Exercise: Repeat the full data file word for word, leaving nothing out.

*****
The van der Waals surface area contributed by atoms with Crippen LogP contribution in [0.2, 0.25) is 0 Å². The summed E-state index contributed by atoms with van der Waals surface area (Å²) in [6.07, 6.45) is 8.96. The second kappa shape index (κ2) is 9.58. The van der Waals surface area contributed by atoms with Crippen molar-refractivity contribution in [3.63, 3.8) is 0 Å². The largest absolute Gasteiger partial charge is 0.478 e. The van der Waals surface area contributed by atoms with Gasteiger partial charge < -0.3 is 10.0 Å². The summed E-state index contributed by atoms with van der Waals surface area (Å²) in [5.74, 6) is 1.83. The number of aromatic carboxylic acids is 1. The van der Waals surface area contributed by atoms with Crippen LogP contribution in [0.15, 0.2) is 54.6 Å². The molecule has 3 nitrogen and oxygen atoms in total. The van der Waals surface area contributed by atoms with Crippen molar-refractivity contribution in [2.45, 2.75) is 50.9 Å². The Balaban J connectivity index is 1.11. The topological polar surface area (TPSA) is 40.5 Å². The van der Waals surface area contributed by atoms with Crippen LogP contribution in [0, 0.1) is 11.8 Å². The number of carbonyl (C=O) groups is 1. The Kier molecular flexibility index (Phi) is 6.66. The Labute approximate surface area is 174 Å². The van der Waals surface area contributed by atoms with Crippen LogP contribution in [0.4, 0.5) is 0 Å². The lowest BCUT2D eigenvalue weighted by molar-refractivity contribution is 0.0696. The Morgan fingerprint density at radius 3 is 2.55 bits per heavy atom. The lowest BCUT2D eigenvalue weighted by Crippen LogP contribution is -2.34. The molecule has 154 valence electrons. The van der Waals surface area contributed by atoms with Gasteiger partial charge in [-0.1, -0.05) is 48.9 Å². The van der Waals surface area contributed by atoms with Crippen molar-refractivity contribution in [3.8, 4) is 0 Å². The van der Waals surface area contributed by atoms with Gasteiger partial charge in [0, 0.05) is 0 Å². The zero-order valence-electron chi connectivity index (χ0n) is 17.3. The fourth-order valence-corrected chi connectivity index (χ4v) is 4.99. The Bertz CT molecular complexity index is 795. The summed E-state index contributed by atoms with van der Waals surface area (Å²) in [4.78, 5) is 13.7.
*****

The van der Waals surface area contributed by atoms with Crippen LogP contribution in [0.2, 0.25) is 0 Å². The summed E-state index contributed by atoms with van der Waals surface area (Å²) in [6.07, 6.45) is 8.96. The second kappa shape index (κ2) is 9.58. The van der Waals surface area contributed by atoms with Crippen molar-refractivity contribution in [3.63, 3.8) is 0 Å². The largest absolute Gasteiger partial charge is 0.478 e. The van der Waals surface area contributed by atoms with Gasteiger partial charge < -0.3 is 10.0 Å². The summed E-state index contributed by atoms with van der Waals surface area (Å²) in [5.74, 6) is 1.83. The number of aromatic carboxylic acids is 1. The van der Waals surface area contributed by atoms with Crippen LogP contribution in [0.15, 0.2) is 54.6 Å². The molecule has 3 nitrogen and oxygen atoms in total. The van der Waals surface area contributed by atoms with Crippen molar-refractivity contribution in [2.45, 2.75) is 50.9 Å². The Balaban J connectivity index is 1.11. The topological polar surface area (TPSA) is 40.5 Å². The van der Waals surface area contributed by atoms with Crippen LogP contribution in [0, 0.1) is 11.8 Å². The number of carbonyl (C=O) groups is 1. The Kier molecular flexibility index (Phi) is 6.66. The Labute approximate surface area is 174 Å². The van der Waals surface area contributed by atoms with Crippen LogP contribution in [0.4, 0.5) is 0 Å². The lowest BCUT2D eigenvalue weighted by molar-refractivity contribution is 0.0696. The Morgan fingerprint density at radius 3 is 2.55 bits per heavy atom. The lowest BCUT2D eigenvalue weighted by Crippen LogP contribution is -2.34. The molecule has 154 valence electrons. The van der Waals surface area contributed by atoms with Gasteiger partial charge in [-0.1, -0.05) is 48.9 Å². The van der Waals surface area contributed by atoms with Crippen molar-refractivity contribution in [3.8, 4) is 0 Å². The van der Waals surface area contributed by atoms with Gasteiger partial charge in [0, 0.05) is 0 Å². The zero-order valence-electron chi connectivity index (χ0n) is 17.3. The fourth-order valence-corrected chi connectivity index (χ4v) is 4.99. The Bertz CT molecular complexity index is 795. The summed E-state index contributed by atoms with van der Waals surface area (Å²) in [4.78, 5) is 13.7.